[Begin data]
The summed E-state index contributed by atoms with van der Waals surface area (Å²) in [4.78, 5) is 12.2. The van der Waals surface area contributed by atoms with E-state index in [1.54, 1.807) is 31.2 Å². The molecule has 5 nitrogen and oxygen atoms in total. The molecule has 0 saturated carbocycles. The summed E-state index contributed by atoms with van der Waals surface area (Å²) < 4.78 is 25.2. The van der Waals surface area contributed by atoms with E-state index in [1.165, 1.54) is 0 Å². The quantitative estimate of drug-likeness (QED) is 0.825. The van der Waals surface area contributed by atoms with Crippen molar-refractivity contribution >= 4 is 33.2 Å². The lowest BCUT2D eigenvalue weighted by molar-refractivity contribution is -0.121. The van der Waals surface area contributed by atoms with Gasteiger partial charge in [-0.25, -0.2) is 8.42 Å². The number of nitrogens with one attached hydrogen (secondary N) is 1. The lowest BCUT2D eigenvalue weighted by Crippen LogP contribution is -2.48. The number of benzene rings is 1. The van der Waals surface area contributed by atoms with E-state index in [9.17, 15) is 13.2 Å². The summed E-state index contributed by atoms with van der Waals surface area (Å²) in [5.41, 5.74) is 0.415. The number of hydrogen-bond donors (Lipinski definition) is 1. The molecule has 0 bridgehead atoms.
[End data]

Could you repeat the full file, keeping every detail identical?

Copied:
The summed E-state index contributed by atoms with van der Waals surface area (Å²) in [4.78, 5) is 12.2. The van der Waals surface area contributed by atoms with E-state index in [1.54, 1.807) is 31.2 Å². The molecule has 5 nitrogen and oxygen atoms in total. The molecule has 0 saturated carbocycles. The summed E-state index contributed by atoms with van der Waals surface area (Å²) < 4.78 is 25.2. The van der Waals surface area contributed by atoms with E-state index in [1.165, 1.54) is 0 Å². The quantitative estimate of drug-likeness (QED) is 0.825. The van der Waals surface area contributed by atoms with Crippen molar-refractivity contribution >= 4 is 33.2 Å². The lowest BCUT2D eigenvalue weighted by molar-refractivity contribution is -0.121. The van der Waals surface area contributed by atoms with Gasteiger partial charge in [-0.25, -0.2) is 8.42 Å². The number of nitrogens with one attached hydrogen (secondary N) is 1. The lowest BCUT2D eigenvalue weighted by Crippen LogP contribution is -2.48. The number of benzene rings is 1. The van der Waals surface area contributed by atoms with E-state index in [9.17, 15) is 13.2 Å². The summed E-state index contributed by atoms with van der Waals surface area (Å²) in [5.41, 5.74) is 0.415. The number of hydrogen-bond donors (Lipinski definition) is 1. The molecule has 0 bridgehead atoms.